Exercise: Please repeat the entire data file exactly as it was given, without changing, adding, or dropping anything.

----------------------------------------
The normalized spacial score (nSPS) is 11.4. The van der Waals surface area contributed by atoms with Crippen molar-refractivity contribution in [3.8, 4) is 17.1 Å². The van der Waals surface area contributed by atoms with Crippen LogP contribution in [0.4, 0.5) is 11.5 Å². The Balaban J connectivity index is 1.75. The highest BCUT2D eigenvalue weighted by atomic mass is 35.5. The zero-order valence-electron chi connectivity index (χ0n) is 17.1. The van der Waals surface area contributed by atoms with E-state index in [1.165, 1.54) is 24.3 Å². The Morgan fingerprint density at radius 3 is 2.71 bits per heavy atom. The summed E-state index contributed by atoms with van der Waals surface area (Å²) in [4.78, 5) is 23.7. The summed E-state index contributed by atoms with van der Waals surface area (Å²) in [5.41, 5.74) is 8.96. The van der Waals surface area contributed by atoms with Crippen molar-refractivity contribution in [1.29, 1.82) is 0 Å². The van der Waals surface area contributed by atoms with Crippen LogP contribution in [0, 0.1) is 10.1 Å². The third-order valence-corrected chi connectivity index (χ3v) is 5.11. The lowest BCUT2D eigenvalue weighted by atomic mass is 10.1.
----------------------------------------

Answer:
The normalized spacial score (nSPS) is 11.4. The van der Waals surface area contributed by atoms with Crippen molar-refractivity contribution in [3.8, 4) is 17.1 Å². The van der Waals surface area contributed by atoms with Crippen LogP contribution in [0.4, 0.5) is 11.5 Å². The Balaban J connectivity index is 1.75. The highest BCUT2D eigenvalue weighted by atomic mass is 35.5. The zero-order valence-electron chi connectivity index (χ0n) is 17.1. The van der Waals surface area contributed by atoms with E-state index in [1.165, 1.54) is 24.3 Å². The Morgan fingerprint density at radius 3 is 2.71 bits per heavy atom. The summed E-state index contributed by atoms with van der Waals surface area (Å²) in [4.78, 5) is 23.7. The summed E-state index contributed by atoms with van der Waals surface area (Å²) in [5.41, 5.74) is 8.96. The van der Waals surface area contributed by atoms with Crippen molar-refractivity contribution in [1.29, 1.82) is 0 Å². The van der Waals surface area contributed by atoms with Crippen LogP contribution in [0, 0.1) is 10.1 Å². The third-order valence-corrected chi connectivity index (χ3v) is 5.11. The lowest BCUT2D eigenvalue weighted by atomic mass is 10.1.